• Low self-esteem and doubts about parenting capabilities
  • Feeling helpless and irritated even if social emotional support is good
  • Constantly worrying about the baby or lack of interest in taking care of the baby
  • Stress and strain due to change of routine at home
  • Feeling bitter about bodily changes
  • Not being able to sleep even when the baby is asleep
  • Excessive anxiety about returning or not returning to workplace

In severe cases, the mother may also have thoughts of suicide or of harming the baby. She may not realize that she is unwell. She needs urgent psychiatric help and sometimes hospital admission. The family's support can help the mother get treatment and recover.

Risks of developing postpartum depression

Any of the following factors may trigger postpartum depression:

  • History of postpartum depression
  • Pre-existing depression not related to pregnancy
  • History of bipolar disorder
  • Reduced or discontinued medication during pregnancy
  • A difficult or very stressful marriage or relationship
  • Stressful life events during pregnancy or after childbirth (such as severe illness during pregnancy, premature birth or a difficult delivery, bereavement)
  • Lack of support from family or friends
  • Severe premenstrual syndrome

Get treatment for postpartum depression

Some mothers will be offered treatment, which may be psychological, medication or both. The mother is encouraged to continue to breastfeed if possible, as a way of both nurthuring and bonding with her baby. The doctor and mother will discuss the balance of risk and benefits of taking medication, but this will be the mother's choice. Emotional support and care from the family can greatly help the mother's recovery.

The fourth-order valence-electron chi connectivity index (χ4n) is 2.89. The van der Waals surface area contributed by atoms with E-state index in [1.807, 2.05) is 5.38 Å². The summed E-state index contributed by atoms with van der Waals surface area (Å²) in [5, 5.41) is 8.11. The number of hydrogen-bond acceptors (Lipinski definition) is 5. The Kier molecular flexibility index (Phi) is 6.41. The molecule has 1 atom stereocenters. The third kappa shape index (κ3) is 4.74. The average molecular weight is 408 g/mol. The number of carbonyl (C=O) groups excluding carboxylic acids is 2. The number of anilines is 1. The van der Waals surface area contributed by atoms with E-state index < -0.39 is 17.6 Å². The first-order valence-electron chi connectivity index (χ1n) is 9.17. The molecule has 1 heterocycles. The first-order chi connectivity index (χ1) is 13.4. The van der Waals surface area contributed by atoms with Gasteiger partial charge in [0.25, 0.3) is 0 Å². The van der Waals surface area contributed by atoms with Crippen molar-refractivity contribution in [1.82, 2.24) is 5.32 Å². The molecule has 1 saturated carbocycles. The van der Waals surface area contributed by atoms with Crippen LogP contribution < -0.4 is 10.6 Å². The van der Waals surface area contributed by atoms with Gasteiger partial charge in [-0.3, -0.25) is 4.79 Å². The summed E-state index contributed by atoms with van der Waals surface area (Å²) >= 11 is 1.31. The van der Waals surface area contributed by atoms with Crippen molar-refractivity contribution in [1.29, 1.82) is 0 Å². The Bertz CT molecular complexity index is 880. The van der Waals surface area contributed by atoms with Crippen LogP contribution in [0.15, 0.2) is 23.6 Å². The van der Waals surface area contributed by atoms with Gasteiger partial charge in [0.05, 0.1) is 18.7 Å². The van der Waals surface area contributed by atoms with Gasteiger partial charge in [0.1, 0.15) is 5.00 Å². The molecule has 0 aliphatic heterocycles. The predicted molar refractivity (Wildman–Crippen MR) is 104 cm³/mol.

Coping with postpartum depression

We do not know how to prevent postpartum depression because it is an illness and it is no one's fault when the illness occurs. However, families can work together to support the mother as well as reduce the risk of severity if the illness occurs.

As you begin treatment, often, your family will notice your improvement before you do. Here are some guidelines to help you cope with the condition.

  • Ask for support and assistance from family and friends. Do not feel too proud to ask.
  • Take help for baby care so you can get the much needed sleep.
  • Accept help with household tasks like cleaning, cooking, washing and ironing.
  • Try and sleep when your baby sleeps.
  • It may take several weeks before your establish a routine. Prioritize time for your own meals, bathing and gentle exercise.
  • If you don't feel well and think you have postpartum depression, discuss with your gynecologist as soon as possible.
  • Avoid alcohol and other drugs.
  • Find and make time to do something you enjoyed before the birth of the baby.
  • Do not burden yourself with too many tasks, but don't keep yourself idle either.
  • Complete one task at a time. Break up large tasks into small ones, and do as much as possible.
  • Spend time with other people and talk to a friend or relative about your feelings.
  • Seek help from family or nurse to help you in caring for the baby.
  • Try not to make important life decisions until you feel better. Discuss important matters like finance, work, etc., with your family members.   
  • Do not blame yourself. Postpartum depression can affect any new mother.